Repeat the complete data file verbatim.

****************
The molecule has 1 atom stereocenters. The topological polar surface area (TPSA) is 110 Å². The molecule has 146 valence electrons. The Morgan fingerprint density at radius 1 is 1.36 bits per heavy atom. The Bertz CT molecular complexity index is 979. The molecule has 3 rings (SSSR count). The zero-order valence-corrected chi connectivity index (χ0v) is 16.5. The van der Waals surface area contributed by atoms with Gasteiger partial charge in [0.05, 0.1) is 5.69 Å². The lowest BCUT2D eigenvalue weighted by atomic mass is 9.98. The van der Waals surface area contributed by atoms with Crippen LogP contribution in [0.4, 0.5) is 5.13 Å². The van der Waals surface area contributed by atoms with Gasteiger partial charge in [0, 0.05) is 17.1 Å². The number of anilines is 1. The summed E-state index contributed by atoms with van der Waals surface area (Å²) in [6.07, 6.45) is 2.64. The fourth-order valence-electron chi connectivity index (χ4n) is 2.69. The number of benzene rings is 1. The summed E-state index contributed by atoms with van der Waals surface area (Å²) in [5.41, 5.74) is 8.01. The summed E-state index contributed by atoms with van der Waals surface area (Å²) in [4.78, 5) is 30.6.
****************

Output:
The molecule has 1 atom stereocenters. The topological polar surface area (TPSA) is 110 Å². The molecule has 146 valence electrons. The Morgan fingerprint density at radius 1 is 1.36 bits per heavy atom. The Bertz CT molecular complexity index is 979. The molecule has 3 rings (SSSR count). The zero-order valence-corrected chi connectivity index (χ0v) is 16.5. The van der Waals surface area contributed by atoms with Gasteiger partial charge in [0.05, 0.1) is 5.69 Å². The lowest BCUT2D eigenvalue weighted by atomic mass is 9.98. The van der Waals surface area contributed by atoms with Crippen LogP contribution in [0.4, 0.5) is 5.13 Å². The van der Waals surface area contributed by atoms with Gasteiger partial charge in [0, 0.05) is 17.1 Å². The number of anilines is 1. The summed E-state index contributed by atoms with van der Waals surface area (Å²) in [6.07, 6.45) is 2.64. The fourth-order valence-electron chi connectivity index (χ4n) is 2.69. The number of benzene rings is 1. The summed E-state index contributed by atoms with van der Waals surface area (Å²) in [5.41, 5.74) is 8.01. The summed E-state index contributed by atoms with van der Waals surface area (Å²) in [4.78, 5) is 30.6.